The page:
COMPLEX128
                            a  128-bit  complex  number  consisting   of   two
                            IEEE-754 standard 64-bit double precision floating
                            point numbers representing the real and  imaginary
                            parts of the complex number.

              For  more information on the storage of complex valued data, see
              dirfile(5).

              For  backwards  compatibility,   implementations   should   also
              recognise  the  following  single  character type aliases in use
              prior to Standards Version 5:

                     c      UINT8

                     u      UINT16

                     s      INT16

                     U      UINT32

                     i, S   INT32

                     f      FLOAT32

                     d      FLOAT64

              Types INT8, UINT64, INT64, COMPLEX64,  and  COMPLEX128  are  not
              supported  before  Standards  Version  5, so no single character
              type aliases exist for these types.  Standards Version 8 removed
              support for these single character type codes.

              The  sample-rate  parameter  may  be either a literal number, or
              else the name of a CONST or CARRAY  field  type  containing  its
              values.

       SBIT   The  SBIT  vector field type extracts one or more bits out of an
              input vector field as a signed number.  Syntax is:

                     <field-name> SBIT <input> <first-bit> [<bits>]

              which specifies field-name to be the  value  of  bits  first-bit
              through  first-bit+bits-1  of the input vector field input, when
              input is  converted  from  its  native  type  to  a  (endianness
              corrected)  signed  64-bit  integer.   If bits is omitted, it is
              assumed to be 1.  Both first-bit and bits may be either  literal
              numbers,  or else the field code of a CONST or CARRAY field type
              containing their values.  The BIT  field  type  is  an  unsigned
              version of this field type.

       STRING The  STRING  scalar  field  type  is  a  character  string fully
              specified in the format file metadata.  Syntax is:

                     <field-name> STRING <value>

              where value is the string value of the field.  Note  that  value
              is a single token.  To include whitespace in the string, enclose
              value in quotation marks ("), or else escape the whitespace with
              the backslash character (\).

   Field Parameters
       All  input  vector  field parameters should be field codes (see below).
       Additionally, some of the numerical  field  parameters  may  be  either
       literal  numbers or else the field code of a CONST field containing the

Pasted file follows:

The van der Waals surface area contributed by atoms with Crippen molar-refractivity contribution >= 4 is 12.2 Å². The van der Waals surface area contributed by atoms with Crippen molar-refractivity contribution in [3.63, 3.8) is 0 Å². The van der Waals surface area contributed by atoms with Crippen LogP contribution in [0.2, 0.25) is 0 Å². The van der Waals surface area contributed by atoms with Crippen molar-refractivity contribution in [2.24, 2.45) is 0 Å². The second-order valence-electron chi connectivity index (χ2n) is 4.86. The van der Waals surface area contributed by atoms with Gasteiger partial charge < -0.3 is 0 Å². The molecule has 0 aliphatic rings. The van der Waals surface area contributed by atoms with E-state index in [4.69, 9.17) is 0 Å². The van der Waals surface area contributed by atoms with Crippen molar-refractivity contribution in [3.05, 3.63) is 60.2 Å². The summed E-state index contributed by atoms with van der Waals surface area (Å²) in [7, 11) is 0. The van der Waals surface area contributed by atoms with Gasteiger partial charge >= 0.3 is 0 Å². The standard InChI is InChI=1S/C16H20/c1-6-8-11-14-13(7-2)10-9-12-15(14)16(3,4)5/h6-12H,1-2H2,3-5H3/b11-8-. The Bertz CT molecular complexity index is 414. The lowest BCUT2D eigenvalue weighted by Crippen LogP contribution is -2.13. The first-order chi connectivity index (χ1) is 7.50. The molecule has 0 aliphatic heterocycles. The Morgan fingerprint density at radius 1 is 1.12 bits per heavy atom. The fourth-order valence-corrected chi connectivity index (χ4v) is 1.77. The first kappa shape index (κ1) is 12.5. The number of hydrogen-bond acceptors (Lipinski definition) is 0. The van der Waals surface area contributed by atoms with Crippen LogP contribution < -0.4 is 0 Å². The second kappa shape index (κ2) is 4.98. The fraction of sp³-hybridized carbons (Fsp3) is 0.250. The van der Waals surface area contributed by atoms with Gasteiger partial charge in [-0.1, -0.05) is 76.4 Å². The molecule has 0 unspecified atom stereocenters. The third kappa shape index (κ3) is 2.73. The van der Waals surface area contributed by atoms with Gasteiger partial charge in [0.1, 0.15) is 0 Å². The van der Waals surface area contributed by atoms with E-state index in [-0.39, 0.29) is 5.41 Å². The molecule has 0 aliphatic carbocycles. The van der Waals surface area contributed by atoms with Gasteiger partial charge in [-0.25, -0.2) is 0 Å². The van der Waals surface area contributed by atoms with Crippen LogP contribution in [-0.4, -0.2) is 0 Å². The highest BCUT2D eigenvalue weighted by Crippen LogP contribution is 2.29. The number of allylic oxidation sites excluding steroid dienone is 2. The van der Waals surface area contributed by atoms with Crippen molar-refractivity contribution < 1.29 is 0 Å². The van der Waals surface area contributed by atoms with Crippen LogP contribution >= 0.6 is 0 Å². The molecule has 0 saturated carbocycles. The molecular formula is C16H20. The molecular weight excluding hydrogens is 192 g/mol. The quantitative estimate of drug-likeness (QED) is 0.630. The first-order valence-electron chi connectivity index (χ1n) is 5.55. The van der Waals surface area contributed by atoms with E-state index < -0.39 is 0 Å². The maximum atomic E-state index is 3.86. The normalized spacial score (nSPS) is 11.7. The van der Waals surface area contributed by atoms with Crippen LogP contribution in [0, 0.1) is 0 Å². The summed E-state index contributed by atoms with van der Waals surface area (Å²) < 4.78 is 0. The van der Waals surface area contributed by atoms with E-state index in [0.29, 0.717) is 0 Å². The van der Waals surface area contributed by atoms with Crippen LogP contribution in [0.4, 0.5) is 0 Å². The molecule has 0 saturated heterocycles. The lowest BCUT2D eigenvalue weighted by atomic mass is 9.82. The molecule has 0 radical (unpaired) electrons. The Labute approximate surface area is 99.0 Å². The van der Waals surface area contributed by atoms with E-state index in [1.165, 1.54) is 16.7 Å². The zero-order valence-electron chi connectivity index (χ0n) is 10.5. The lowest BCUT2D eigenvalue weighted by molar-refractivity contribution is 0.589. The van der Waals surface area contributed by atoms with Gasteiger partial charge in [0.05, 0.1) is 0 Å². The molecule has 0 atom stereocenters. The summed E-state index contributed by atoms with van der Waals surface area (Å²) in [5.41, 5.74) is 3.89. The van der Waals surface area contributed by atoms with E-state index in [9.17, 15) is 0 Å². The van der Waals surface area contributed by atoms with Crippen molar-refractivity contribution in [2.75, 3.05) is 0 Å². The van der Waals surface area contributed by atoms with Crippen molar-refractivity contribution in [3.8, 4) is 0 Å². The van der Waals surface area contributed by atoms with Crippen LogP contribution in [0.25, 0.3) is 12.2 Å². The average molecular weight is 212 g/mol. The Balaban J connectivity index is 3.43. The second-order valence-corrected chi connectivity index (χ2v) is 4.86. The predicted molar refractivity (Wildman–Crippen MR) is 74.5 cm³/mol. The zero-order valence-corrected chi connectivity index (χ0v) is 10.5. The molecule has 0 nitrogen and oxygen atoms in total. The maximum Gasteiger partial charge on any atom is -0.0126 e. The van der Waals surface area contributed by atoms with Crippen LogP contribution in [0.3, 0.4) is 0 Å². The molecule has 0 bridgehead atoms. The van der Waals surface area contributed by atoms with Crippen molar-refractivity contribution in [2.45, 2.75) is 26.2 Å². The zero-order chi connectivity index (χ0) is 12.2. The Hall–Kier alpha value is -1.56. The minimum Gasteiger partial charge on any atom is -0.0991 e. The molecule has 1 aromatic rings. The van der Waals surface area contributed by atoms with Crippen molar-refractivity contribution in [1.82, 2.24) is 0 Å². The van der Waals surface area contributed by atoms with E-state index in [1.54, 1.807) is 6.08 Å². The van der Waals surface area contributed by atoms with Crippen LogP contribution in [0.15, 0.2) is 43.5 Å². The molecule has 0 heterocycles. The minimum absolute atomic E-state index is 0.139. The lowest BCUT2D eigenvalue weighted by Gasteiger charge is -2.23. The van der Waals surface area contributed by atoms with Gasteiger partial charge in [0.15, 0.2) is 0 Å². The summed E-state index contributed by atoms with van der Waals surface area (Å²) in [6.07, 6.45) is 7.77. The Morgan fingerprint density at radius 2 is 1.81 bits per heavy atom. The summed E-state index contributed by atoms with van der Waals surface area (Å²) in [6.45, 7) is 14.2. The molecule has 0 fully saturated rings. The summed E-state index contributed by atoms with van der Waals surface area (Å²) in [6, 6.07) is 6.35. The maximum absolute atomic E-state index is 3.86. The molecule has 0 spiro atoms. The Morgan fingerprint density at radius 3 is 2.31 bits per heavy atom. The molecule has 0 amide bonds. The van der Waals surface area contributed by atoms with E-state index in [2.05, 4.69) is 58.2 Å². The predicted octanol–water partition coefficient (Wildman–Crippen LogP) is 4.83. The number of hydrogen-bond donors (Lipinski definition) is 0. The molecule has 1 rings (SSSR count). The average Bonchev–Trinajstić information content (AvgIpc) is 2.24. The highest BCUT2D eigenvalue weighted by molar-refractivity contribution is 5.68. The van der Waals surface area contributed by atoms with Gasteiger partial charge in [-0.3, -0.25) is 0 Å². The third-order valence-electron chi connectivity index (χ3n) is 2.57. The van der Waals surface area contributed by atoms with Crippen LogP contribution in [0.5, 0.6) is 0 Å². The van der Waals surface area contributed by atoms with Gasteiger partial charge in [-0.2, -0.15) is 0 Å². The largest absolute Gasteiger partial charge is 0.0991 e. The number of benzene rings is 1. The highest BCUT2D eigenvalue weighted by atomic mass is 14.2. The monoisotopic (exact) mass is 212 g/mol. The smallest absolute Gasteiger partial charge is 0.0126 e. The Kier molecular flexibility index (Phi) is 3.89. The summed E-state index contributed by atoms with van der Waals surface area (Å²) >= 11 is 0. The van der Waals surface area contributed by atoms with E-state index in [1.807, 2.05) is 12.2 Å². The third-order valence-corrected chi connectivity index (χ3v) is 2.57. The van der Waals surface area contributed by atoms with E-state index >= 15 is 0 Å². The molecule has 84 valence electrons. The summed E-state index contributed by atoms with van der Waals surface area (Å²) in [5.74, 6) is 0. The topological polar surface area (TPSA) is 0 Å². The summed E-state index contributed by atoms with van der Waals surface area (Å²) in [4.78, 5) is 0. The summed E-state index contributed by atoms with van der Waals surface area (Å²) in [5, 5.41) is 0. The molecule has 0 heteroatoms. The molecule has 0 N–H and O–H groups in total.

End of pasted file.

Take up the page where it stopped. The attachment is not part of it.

value, or the field code of a CARRAY followed by a left  angle  bracket
       (<),  then  an  non-negative  integer used as the CARRAY element index,
       then a right angle bracket (>), that is:

              field_code<n>

       Parameters which allow non-literal values are indicated above.  If  the
       angle  brackets  and element index are omitted from a CARRAY field code
       used as a parameter, the first element in the  field  (index  zero)  is
       assumed.

       Since  it  is  possible  to create a field code which is identical to a
       literal number, a parameter is assumed to be the field code of a scalar
       field  only  if  the  entire token cannot be parsed as a literal number
       using the rules outlined in strtod(3).   For  example,  a  CONST  field
       whose  field  code  consists  solely  of  digits can never be used as a
       parameter in a field specification line.

       A literal complex number is specified  as  two  real  (floating  point)
       numbers  separated  by  a semicolon (;) with no intervening whitespace.
       So, for example, the tokens

              1;0 0;1 4;0 0;5 9.313e2;74.1

       represent, respectively, the real unit, the imaginary  unit,  the  real
       number  four,  the  imaginary number 5i, and the complex number 931.3 +
       74.1i.  Because the semicolon character cannot be used in field  names,
       a  complex valued literal can never be mistaken for a field code.  This
       allows, among other things, the composition of  complex  valued  fields
       from purely real input fields.  For example, a complex valued field, z,
       may be created from a real valued field re, representing the real  part
       of  the  complex number, and the real valued field im, representing the
       imaginary part  of  the  complex  number,  with  the  following  LINCOM
       specification:

              z LINCOM re 1 0 im 0;1 0

   Field Codes
       When  specifying the input to a field, either as a scalar parameter, or